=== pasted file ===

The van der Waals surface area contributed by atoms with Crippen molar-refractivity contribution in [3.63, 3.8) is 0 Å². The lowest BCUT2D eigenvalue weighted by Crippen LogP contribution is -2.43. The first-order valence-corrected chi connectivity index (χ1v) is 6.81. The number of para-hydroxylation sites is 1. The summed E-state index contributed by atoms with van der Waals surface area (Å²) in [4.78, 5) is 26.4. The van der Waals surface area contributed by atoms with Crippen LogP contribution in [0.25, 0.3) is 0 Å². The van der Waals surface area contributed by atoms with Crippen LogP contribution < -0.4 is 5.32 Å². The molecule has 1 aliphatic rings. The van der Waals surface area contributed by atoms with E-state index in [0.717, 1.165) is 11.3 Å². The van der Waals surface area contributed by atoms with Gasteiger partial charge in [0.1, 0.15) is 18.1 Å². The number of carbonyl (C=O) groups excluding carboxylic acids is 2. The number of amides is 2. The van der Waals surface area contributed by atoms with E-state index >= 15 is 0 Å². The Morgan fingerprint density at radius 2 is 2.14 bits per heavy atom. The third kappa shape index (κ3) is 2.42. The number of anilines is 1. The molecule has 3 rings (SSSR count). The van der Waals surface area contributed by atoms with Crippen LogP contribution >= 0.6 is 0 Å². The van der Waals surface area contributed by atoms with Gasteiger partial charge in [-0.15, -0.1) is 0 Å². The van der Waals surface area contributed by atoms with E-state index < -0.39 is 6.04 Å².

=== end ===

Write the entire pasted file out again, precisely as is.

The van der Waals surface area contributed by atoms with Crippen molar-refractivity contribution in [3.63, 3.8) is 0 Å². The lowest BCUT2D eigenvalue weighted by Crippen LogP contribution is -2.43. The first-order valence-corrected chi connectivity index (χ1v) is 6.81. The number of para-hydroxylation sites is 1. The summed E-state index contributed by atoms with van der Waals surface area (Å²) in [4.78, 5) is 26.4. The van der Waals surface area contributed by atoms with Crippen LogP contribution in [0.25, 0.3) is 0 Å². The van der Waals surface area contributed by atoms with Crippen LogP contribution < -0.4 is 5.32 Å². The molecule has 1 aliphatic rings. The van der Waals surface area contributed by atoms with E-state index in [0.717, 1.165) is 11.3 Å². The van der Waals surface area contributed by atoms with Gasteiger partial charge in [0.1, 0.15) is 18.1 Å². The number of carbonyl (C=O) groups excluding carboxylic acids is 2. The number of amides is 2. The van der Waals surface area contributed by atoms with E-state index >= 15 is 0 Å². The Morgan fingerprint density at radius 2 is 2.14 bits per heavy atom. The third kappa shape index (κ3) is 2.42. The number of anilines is 1. The molecule has 3 rings (SSSR count). The van der Waals surface area contributed by atoms with Crippen LogP contribution >= 0.6 is 0 Å². The van der Waals surface area contributed by atoms with Gasteiger partial charge in [-0.15, -0.1) is 0 Å². The van der Waals surface area contributed by atoms with E-state index < -0.39 is 6.04 Å².